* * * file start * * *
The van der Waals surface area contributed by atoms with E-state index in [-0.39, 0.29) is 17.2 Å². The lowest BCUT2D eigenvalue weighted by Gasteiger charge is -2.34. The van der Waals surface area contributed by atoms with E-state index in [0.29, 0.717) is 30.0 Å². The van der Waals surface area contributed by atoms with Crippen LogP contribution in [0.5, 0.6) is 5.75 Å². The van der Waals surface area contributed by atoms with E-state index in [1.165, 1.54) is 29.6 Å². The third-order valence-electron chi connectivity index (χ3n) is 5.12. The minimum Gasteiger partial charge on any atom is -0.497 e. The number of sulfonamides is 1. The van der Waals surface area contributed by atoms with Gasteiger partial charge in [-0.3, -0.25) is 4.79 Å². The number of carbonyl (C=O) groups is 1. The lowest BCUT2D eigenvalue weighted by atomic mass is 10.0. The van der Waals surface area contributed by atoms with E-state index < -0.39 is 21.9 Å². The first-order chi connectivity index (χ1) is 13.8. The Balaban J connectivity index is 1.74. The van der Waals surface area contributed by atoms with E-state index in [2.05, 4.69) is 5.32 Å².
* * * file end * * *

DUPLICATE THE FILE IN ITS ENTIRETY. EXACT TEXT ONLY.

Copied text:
The van der Waals surface area contributed by atoms with E-state index in [-0.39, 0.29) is 17.2 Å². The lowest BCUT2D eigenvalue weighted by Gasteiger charge is -2.34. The van der Waals surface area contributed by atoms with E-state index in [0.29, 0.717) is 30.0 Å². The van der Waals surface area contributed by atoms with Crippen LogP contribution in [0.5, 0.6) is 5.75 Å². The van der Waals surface area contributed by atoms with E-state index in [1.165, 1.54) is 29.6 Å². The third-order valence-electron chi connectivity index (χ3n) is 5.12. The minimum Gasteiger partial charge on any atom is -0.497 e. The number of sulfonamides is 1. The van der Waals surface area contributed by atoms with Gasteiger partial charge in [-0.3, -0.25) is 4.79 Å². The number of carbonyl (C=O) groups is 1. The lowest BCUT2D eigenvalue weighted by atomic mass is 10.0. The van der Waals surface area contributed by atoms with E-state index < -0.39 is 21.9 Å². The first-order chi connectivity index (χ1) is 13.8. The Balaban J connectivity index is 1.74. The van der Waals surface area contributed by atoms with E-state index in [2.05, 4.69) is 5.32 Å².